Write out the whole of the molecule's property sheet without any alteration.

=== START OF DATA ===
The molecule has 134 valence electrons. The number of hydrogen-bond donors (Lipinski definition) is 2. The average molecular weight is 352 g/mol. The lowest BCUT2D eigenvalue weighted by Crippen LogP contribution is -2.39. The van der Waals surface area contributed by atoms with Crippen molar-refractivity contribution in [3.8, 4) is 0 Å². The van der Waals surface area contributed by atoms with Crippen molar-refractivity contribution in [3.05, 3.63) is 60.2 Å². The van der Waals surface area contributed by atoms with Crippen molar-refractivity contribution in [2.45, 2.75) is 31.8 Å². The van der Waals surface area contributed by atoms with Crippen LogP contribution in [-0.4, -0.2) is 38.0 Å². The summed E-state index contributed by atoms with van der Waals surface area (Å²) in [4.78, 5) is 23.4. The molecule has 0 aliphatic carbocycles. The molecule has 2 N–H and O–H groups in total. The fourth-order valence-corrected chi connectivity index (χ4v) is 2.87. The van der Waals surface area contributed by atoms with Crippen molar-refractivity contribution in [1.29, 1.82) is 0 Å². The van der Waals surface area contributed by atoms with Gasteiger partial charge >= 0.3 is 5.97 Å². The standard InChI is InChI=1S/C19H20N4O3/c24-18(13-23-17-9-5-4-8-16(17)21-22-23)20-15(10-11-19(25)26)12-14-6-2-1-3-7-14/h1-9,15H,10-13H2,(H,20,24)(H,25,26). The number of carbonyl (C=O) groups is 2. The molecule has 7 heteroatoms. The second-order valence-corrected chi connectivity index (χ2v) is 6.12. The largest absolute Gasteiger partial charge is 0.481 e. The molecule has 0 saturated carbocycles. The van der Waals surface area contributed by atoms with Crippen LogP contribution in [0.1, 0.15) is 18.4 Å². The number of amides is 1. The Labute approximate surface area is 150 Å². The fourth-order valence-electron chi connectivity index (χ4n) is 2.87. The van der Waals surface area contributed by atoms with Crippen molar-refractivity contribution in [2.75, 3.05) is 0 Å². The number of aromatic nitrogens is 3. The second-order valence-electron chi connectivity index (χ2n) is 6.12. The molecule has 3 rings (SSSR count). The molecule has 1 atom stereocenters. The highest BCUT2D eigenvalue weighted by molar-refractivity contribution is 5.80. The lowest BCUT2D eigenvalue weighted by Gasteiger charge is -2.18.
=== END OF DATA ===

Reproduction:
The molecule has 134 valence electrons. The number of hydrogen-bond donors (Lipinski definition) is 2. The average molecular weight is 352 g/mol. The lowest BCUT2D eigenvalue weighted by Crippen LogP contribution is -2.39. The van der Waals surface area contributed by atoms with Crippen molar-refractivity contribution in [3.8, 4) is 0 Å². The van der Waals surface area contributed by atoms with Crippen molar-refractivity contribution in [3.05, 3.63) is 60.2 Å². The van der Waals surface area contributed by atoms with Crippen molar-refractivity contribution in [2.45, 2.75) is 31.8 Å². The van der Waals surface area contributed by atoms with Crippen LogP contribution in [-0.4, -0.2) is 38.0 Å². The summed E-state index contributed by atoms with van der Waals surface area (Å²) in [4.78, 5) is 23.4. The molecule has 0 aliphatic carbocycles. The molecule has 2 N–H and O–H groups in total. The fourth-order valence-corrected chi connectivity index (χ4v) is 2.87. The van der Waals surface area contributed by atoms with Crippen molar-refractivity contribution in [1.29, 1.82) is 0 Å². The van der Waals surface area contributed by atoms with Gasteiger partial charge >= 0.3 is 5.97 Å². The standard InChI is InChI=1S/C19H20N4O3/c24-18(13-23-17-9-5-4-8-16(17)21-22-23)20-15(10-11-19(25)26)12-14-6-2-1-3-7-14/h1-9,15H,10-13H2,(H,20,24)(H,25,26). The number of carbonyl (C=O) groups is 2. The molecule has 7 heteroatoms. The second-order valence-corrected chi connectivity index (χ2v) is 6.12. The largest absolute Gasteiger partial charge is 0.481 e. The molecule has 0 saturated carbocycles. The van der Waals surface area contributed by atoms with Crippen LogP contribution in [0.1, 0.15) is 18.4 Å². The number of amides is 1. The Labute approximate surface area is 150 Å². The fourth-order valence-electron chi connectivity index (χ4n) is 2.87. The van der Waals surface area contributed by atoms with Crippen molar-refractivity contribution in [2.75, 3.05) is 0 Å². The number of aromatic nitrogens is 3. The second-order valence-electron chi connectivity index (χ2n) is 6.12. The molecule has 3 rings (SSSR count). The molecule has 1 atom stereocenters. The highest BCUT2D eigenvalue weighted by molar-refractivity contribution is 5.80. The lowest BCUT2D eigenvalue weighted by Gasteiger charge is -2.18.